CAMPAIGNERS gathered to plant apple trees during a weekend of action against the proposed third runway at Heathrow.
Actors Richard Briers and Alison Steadman and Poet Laureate Carol-Ann Duffy were among those who dug in to create an 'orchard of resistance' at the planned site of the new landing strip in Sipson last Friday.
Over in Hounslow, Christine Taylor, of the No Third Runway Action Group (NOTRAG), joined local politicians for a less star-studded tree-planting at Lampton Park the following morning.
Both events were organised by Greenpeace, who bought the field in Sipson at the start of the year in a bid to block expansion at the airport. More than 60,000 people have signed up to become co-owners of the land.
Campaigners chose to plant Cox apple trees in honour of Richard Cox, who first bred the variety near the site in the 1850s and is buried under land proposed for the runway.
Among those to adopt trees at the orchard are Alain de Botton, famously hired by BAA to become Heathrow writer-in-residence earlier this year, and Tory leader David Cameron.
Alison Steadman said: "BAA and the Government now know that if they try to build this new runway they will have to dig up trees owned by and on behalf of millions of people from every area of British society.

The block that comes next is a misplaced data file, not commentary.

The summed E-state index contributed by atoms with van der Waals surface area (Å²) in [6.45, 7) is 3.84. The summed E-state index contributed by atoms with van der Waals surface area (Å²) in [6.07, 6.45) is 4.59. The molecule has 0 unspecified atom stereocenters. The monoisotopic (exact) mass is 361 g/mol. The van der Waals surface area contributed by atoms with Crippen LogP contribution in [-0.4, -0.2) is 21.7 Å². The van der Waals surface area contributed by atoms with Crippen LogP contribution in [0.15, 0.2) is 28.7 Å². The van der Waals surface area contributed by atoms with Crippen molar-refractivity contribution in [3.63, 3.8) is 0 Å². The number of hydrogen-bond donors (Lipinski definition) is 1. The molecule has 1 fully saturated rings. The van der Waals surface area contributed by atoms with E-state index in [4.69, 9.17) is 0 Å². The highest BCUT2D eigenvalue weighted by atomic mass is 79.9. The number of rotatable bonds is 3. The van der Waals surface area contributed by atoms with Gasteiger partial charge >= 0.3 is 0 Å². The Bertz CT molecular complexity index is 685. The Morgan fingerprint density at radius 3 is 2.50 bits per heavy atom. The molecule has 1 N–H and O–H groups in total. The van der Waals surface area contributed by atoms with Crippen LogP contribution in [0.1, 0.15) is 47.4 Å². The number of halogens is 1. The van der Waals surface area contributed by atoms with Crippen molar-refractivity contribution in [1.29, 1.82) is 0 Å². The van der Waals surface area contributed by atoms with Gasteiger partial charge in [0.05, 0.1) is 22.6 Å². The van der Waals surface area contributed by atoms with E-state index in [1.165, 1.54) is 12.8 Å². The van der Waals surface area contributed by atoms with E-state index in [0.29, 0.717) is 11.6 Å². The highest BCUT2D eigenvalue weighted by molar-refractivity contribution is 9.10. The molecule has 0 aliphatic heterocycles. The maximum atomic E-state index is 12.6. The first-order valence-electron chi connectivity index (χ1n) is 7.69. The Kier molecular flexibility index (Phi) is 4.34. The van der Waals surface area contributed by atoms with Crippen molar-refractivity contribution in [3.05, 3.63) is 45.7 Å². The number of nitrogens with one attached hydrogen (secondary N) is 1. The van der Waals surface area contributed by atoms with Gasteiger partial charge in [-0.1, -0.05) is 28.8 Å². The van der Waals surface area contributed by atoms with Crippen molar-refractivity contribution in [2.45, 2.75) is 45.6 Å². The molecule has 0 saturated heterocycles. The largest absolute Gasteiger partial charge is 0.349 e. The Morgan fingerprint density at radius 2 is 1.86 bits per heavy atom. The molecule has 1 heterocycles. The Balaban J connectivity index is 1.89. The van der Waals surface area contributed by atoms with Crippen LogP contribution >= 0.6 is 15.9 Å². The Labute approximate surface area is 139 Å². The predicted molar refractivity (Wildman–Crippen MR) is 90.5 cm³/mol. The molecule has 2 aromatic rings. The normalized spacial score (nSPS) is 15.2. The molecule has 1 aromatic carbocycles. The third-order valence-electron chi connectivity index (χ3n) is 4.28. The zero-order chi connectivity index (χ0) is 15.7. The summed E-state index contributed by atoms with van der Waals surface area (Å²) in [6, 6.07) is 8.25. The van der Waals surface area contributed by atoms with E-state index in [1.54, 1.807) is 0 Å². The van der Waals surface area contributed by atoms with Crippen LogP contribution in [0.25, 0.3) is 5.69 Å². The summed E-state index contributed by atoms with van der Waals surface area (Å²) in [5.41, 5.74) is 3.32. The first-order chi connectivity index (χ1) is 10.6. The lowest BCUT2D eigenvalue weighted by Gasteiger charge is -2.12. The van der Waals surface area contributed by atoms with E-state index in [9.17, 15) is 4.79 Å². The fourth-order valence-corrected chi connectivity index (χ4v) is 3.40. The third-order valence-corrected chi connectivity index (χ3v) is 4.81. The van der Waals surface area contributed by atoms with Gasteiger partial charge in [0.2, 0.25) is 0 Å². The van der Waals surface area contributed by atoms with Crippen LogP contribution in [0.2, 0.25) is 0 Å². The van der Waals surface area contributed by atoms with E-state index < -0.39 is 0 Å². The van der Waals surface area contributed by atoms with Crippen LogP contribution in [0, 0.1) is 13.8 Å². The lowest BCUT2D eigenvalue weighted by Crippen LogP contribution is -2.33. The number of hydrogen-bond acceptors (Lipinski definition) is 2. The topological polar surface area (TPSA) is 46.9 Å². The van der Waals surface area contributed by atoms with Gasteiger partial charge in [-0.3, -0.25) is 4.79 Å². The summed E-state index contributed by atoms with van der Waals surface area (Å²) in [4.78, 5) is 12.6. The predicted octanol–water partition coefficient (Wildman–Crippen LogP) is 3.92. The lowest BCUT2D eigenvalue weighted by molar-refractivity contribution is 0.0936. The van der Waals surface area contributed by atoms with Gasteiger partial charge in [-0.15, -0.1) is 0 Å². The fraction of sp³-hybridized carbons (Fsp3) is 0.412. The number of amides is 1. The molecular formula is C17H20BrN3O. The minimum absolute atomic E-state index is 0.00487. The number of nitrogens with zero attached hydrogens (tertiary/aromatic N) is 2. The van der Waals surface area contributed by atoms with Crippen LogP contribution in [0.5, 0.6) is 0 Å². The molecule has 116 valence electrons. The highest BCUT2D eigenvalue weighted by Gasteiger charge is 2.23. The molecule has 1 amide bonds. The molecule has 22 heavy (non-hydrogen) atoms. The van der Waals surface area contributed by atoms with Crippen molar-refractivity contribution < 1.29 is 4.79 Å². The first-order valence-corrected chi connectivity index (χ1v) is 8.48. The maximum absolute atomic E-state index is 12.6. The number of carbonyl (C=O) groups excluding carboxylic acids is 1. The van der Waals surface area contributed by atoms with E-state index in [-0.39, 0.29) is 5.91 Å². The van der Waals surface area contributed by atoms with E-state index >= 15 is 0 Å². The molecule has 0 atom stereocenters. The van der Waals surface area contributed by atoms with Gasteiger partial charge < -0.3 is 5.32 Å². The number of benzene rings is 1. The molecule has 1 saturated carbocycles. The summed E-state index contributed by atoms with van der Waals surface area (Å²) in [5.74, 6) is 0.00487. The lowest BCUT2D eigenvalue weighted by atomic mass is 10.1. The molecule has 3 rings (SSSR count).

"Some of those people will be there to stand in front of the bulldozers if they ever roll into the new orchard."
Carol Ann-Duffy has even written a poem called Mr Scrooge, predicting the demise of the third runway as the Ghost of Christmas Past visits the orchard, which is due to be published on Tuesday.
In Hounslow, the apple tree is the first of many that eco-campaigners plan to plant across the country and 'twin' with the orchard in Sipson.
Hounslow Council leader Peter Thompson, speaking on behalf of the 2M Group of London councils, said: "Heathrow has become the intrusive shrub from a neighbour's garden acceptable when properly maintained, but if left to its own devices a damaging nuisance that needs cutting back.
"This orchard shows that millions of people think it's time to reach for the secateurs."